The hon. Member touched on second-life applications, and there is clearly a great deal of mileage there. This valuable project is, for example, specifically seeking to create a new and complete end-of-life supply chain network in the UK that includes second-life battery applications. There is an industry group, chaired by the Institution of Engineering and Technology, that is considering the safety aspects—[Interruption.] The hon. Member chairs it, so she is absolutely in the right place in this growing new area. As she said, it is considering the safety aspects attached to this developing market and to storage. Officials from both the Department for Business, Energy and Industrial Strategy and my Department are working closely with that group, so they are taking a great deal of interest in the work that the group is doing.
In December 2018, the Government published the resources and waste strategy. It is another interesting document, Mr Deputy Speaker, which I know you will be getting out of the Library. [Interruption.] It is really interesting. It sets an ambitious agenda, and we are committed to delivering it. That includes reviewing the existing producer responsibility schemes, such as those applying to batteries and end-of-life vehicles.
The review of end-of-life vehicles is scheduled for 2021. Reviews of batteries and waste electricals are under way, and are due to deliver proposals for change at the end of this year. We recognise that improvements to those regimes must be made, and my officials have been discussing areas of focus with industry and other interested parties. In particular, we are keen to consider whether the present framework covering the disposal and recycling of electric vehicle batteries will be fit for purpose in light of the changing nature and prevalence of such batteries—all points that the hon. Member touched on, and I hope that she welcomes this review. It is clear that battery issues will be a key consideration in the end-of-life vehicles review.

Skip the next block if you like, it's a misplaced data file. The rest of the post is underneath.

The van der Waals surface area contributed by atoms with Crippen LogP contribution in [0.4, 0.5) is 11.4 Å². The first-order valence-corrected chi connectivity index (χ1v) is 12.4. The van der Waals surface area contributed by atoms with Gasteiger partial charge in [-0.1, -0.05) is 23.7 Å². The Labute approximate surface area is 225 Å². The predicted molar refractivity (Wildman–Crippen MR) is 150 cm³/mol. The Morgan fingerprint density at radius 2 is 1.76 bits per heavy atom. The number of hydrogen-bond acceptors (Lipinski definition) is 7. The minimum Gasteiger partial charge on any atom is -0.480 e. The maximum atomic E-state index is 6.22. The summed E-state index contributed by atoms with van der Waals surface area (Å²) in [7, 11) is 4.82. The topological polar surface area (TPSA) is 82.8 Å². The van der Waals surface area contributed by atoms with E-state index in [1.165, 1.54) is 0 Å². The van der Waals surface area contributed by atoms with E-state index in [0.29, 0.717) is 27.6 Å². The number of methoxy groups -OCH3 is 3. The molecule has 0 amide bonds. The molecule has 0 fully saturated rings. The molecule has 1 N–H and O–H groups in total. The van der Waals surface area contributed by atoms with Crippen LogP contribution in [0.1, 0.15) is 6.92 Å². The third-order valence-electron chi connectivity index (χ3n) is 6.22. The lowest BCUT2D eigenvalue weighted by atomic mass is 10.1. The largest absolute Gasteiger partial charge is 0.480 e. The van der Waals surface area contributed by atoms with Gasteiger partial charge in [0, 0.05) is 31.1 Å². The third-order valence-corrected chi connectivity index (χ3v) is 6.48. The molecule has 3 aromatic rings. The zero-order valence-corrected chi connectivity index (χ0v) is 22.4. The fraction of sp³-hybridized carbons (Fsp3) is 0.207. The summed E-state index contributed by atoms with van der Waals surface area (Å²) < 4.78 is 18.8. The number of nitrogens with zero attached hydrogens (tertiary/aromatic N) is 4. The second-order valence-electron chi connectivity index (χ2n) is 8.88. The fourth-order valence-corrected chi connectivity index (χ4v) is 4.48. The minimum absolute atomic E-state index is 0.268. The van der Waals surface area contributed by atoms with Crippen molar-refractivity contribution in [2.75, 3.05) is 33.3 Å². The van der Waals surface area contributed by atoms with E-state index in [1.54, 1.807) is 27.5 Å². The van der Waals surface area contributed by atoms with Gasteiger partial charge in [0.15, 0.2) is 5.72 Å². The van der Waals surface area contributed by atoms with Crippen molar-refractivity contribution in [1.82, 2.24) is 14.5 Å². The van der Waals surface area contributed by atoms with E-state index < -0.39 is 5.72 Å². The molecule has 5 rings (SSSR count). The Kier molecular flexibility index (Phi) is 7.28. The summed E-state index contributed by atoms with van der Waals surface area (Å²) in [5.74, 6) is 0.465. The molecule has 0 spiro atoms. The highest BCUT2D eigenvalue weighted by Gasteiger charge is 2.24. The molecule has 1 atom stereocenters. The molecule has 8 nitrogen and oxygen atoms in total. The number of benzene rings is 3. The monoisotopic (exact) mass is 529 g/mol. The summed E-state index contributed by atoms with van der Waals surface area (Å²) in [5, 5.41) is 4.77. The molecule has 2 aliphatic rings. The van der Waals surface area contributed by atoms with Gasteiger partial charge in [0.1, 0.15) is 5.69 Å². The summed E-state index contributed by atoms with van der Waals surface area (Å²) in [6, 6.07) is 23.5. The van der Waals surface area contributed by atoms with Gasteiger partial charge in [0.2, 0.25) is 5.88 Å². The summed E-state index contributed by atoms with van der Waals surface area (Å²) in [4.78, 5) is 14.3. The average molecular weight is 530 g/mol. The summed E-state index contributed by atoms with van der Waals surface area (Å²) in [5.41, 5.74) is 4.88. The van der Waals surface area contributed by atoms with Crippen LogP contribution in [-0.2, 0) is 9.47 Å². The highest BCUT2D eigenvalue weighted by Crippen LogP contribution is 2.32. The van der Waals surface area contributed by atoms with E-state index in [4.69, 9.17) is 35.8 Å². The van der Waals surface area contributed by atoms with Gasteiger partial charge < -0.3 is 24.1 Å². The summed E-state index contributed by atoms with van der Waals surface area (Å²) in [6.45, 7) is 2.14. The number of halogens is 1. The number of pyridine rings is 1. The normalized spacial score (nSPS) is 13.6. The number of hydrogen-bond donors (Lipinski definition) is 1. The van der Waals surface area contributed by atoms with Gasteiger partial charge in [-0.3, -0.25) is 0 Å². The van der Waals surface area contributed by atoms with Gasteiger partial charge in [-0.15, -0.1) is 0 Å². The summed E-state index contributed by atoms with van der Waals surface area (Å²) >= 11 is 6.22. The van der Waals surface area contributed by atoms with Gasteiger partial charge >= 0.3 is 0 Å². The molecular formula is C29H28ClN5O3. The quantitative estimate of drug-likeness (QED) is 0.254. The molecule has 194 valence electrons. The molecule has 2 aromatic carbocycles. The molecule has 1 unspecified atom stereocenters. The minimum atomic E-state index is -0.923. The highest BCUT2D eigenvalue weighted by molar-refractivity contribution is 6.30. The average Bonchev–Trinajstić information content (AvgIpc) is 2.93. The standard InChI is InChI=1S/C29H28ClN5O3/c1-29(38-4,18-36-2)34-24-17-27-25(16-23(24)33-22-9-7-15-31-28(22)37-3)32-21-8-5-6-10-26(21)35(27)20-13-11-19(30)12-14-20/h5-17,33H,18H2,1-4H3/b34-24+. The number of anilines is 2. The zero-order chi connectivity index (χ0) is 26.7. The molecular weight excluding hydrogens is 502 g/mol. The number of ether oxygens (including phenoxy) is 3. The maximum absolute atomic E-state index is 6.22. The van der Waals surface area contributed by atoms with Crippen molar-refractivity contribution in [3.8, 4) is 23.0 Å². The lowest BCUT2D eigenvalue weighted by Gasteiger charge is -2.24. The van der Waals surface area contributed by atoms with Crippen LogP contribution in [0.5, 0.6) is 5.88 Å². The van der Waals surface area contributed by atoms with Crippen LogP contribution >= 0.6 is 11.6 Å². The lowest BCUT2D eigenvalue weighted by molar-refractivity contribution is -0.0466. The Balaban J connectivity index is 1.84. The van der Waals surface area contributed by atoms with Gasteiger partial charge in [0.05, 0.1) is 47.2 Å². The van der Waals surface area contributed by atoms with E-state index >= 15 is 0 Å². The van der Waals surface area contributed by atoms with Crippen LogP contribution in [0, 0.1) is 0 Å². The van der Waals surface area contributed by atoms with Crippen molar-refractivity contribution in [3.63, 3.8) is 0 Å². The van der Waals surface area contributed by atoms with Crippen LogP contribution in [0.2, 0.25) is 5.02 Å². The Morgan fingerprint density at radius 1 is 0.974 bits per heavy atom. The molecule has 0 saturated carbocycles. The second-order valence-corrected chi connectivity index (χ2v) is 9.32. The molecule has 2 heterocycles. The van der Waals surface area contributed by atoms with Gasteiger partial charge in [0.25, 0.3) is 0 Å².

I thank the hon. Member for raising this important issue. The Government recognise the disposal and recycling challenge that has been presented, and this review is timely, as is engagement with industry and all the different bodies. We must take full advantage of the opportunities that could arise out of this situation—again, the hon. Member raised that point—including in Wales, as mentioned by the right hon. Member for Dwyfor Meirionnydd (Liz Saville Roberts), in Northern Ireland, and indeed in all the devolved nations. This is a devolved issue, but officials are working closely on it, particularly with Newcastle, and we are particularly interested in the battery safety and environment hub, which sounds extremely interesting. I hope the hon. Lady will keep me posted, including on her wider ambitions for the area in this exciting and developing landscape.
Question put and agreed to.